Last weekend, Becky and I packed up our sleeping bags, bug spray, and bandanas and headed out for a Mom & Me weekend in the woods at Camp Myeerah.
It took us about two hours to make the drive; Camp Myeerah is on the east side of Bellefontaine, Ohio (and while it's spelled all pretty and French-like, it's pronounced simply and straightforward: bell-fountain), which happens to be home of the highest point in Ohio. The views from the hills as we wound our way through the farms on the country road that leads to camp were stunning.
When I planned our trip, I decided against taking I-75 north (it's under construction again through Dayton and the thought getting snarled in rush hour traffic just about gave me hives - impatient much?). Instead, I took the most direct route which happens to be the prettier way to go anyhow: old Route 42 from Lebanon through Waynesville to Xenia (pronounced with a Z for those of you non-Buckeyes and home to my hilarious blogger friend Andrea HOLLA!), then Route 68 through Yellow Springs (home of Antioch college), past Young's Dairy (their ice cream is DIVINE), up past the west edge of Springfield, then through Urbana (beautiful town square), West Liberty (tiny but adorable town), and finally into Bellefontaine.
It did not escape my notice that our travels would take right past the exit to our last home in Springfield.
As luck would have it, we ended up making a brief pit stop at the Meijer in Springfield, just off of RT 68. We both needed a bathroom break and as I pulled in the parking lot, I remembered why I liked shopping at Meijer when we lived there - it was both easy to get into and out of without getting stuck in the endless and messy traffic on Bechtle Avenue (where every fifty feet or so there is a stoplight or a stop sign, it seems), the main shopping thoroughfare in that area.
It was a quick stop, just in and out, but I looked around as we walked, my eyes taking in what was once so familiar. Down the hill from the parking lot and across the little access road stood the Toyota dealership where I would drop Claudine off for her oil changes. I'd pop both Becky and Huck into the big double stroller and push them up to Meijer to shop a bit or grab scrambled eggs at the little restaurant while we waited. I glimpsed across Route 40/4, the east/west road that crosses RT 68, and saw the shops that lined the way, all the same as they'd been in 2004. If I hopped back on RT 40/4, I could head into the heart of Springfield in a few minutes, cruising onto Limestone and past our old church and school.
Time was short; we jumped back into the car and headed up RT 68.
My mind flashed back to August 2004 when I first drove that particular stretch of road. Knute had already started his new job at the Smaller Corporate Company, working Monday through Friday and heading home for the weekend to our house that was for sale in Charleston, Illinois. The demand for housing in Charleston wasn't huge and we knew that we would take the corporate buyout (not knowing it would end up costing us money when all the papers were signed - gotta love those corporate appraisers). Knute had found a house for us on the northern edges of Springfield; I had dropped off the dogs at the kennel, packed up the kids, and headed out to Springfield to look at the house and hopefully sign the papers on an offer.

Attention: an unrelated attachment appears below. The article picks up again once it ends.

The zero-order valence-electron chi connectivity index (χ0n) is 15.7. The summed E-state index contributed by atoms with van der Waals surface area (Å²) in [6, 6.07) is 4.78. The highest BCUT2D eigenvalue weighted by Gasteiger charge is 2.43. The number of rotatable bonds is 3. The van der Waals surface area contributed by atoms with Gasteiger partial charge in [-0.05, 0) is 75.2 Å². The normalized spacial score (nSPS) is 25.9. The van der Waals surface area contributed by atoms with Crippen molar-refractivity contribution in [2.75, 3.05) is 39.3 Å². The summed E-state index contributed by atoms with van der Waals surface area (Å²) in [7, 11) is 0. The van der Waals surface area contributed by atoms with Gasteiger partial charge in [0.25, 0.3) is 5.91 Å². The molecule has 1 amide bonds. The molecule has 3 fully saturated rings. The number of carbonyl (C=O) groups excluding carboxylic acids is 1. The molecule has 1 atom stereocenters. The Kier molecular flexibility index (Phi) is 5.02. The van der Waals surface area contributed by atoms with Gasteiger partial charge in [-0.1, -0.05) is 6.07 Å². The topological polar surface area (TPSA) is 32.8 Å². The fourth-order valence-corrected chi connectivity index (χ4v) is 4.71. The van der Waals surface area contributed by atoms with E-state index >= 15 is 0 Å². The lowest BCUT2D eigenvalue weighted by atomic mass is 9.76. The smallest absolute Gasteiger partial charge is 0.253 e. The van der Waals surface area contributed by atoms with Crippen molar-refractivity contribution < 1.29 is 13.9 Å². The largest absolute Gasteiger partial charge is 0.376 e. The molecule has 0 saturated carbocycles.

I remember driving up RT 68 that first time, bubbling with hope and relief. Finally, finally, after living away for nine years, after moving and moving again and again, after having two babies in less than two years without any family nearby to offer a bit of help, we were coming home to Ohio.
I felt victorious.
But that feeling was short-lived; within a year, we knew that the job at Smaller Corporate Company wasn't a long-term fit for Knute or for us as a family. We had also found out that little Tom was on the way. It was crazy, but we decided to find a new job for Knute even though it would mean selling the house and moving closer to Cincinnati where the opportunities abounded.
From June 2005, when we resolved to leap again, until January 2007, when after ten months, our house finally sold and we packed up to move, we didn't really live. We survived. Knute found a great new job just before Tom was born in January of 2006 and spent the next year driving 140 miles round trip every day to work fighting through both the edges of the Dayton traffic and the Cincinnati traffic. Tom came along and spent the next six months shrieking like a howler monkey. Becky finished preschool and started kindergarten. I cleaned, cleaned, cleaned my house, trying to make it look as picture perfect as possible every time our realtor called.
Some days, the stress was so great and my exhaustion so deep that all I could do was stand in the just-scrubbed shower late at night and cry.
Springfield was hard.
As we shot past the old exit off RT 68 that led to our old house, I pointed it out to Becky.
"Remember that way?" I asked.
She nodded, slowly looking around.
I nodded, too, glancing toward the way that used to lead us to the house, but never home. No pangs of regret or remorse or longing surfaced; all I felt was relief and certainty.
Home is now Lebanon, a place that fits all of us like the proverbial glove.
And more importantly, this truth, what I learned during those hard months in Springfield:
Home is us.